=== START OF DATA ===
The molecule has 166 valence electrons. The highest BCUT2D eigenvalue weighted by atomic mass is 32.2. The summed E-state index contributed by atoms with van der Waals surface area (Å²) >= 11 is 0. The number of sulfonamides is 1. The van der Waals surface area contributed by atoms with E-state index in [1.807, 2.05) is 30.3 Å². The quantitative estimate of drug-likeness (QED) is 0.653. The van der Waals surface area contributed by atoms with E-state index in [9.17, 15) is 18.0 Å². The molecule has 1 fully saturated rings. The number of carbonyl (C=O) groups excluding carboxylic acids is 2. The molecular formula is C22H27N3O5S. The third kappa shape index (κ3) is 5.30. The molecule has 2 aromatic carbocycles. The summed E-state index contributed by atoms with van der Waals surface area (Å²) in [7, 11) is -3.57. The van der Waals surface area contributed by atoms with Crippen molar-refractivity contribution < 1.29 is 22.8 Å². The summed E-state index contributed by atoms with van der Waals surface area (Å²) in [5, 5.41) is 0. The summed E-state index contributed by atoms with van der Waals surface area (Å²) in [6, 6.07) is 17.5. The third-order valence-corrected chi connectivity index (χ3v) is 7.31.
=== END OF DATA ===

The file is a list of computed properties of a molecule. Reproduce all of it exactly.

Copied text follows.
The molecule has 166 valence electrons. The highest BCUT2D eigenvalue weighted by atomic mass is 32.2. The summed E-state index contributed by atoms with van der Waals surface area (Å²) >= 11 is 0. The number of sulfonamides is 1. The van der Waals surface area contributed by atoms with E-state index in [1.807, 2.05) is 30.3 Å². The quantitative estimate of drug-likeness (QED) is 0.653. The van der Waals surface area contributed by atoms with E-state index in [9.17, 15) is 18.0 Å². The molecule has 1 fully saturated rings. The number of carbonyl (C=O) groups excluding carboxylic acids is 2. The molecular formula is C22H27N3O5S. The third kappa shape index (κ3) is 5.30. The molecule has 2 aromatic carbocycles. The summed E-state index contributed by atoms with van der Waals surface area (Å²) in [7, 11) is -3.57. The van der Waals surface area contributed by atoms with Crippen molar-refractivity contribution < 1.29 is 22.8 Å². The summed E-state index contributed by atoms with van der Waals surface area (Å²) in [5, 5.41) is 0. The summed E-state index contributed by atoms with van der Waals surface area (Å²) in [6, 6.07) is 17.5. The third-order valence-corrected chi connectivity index (χ3v) is 7.31.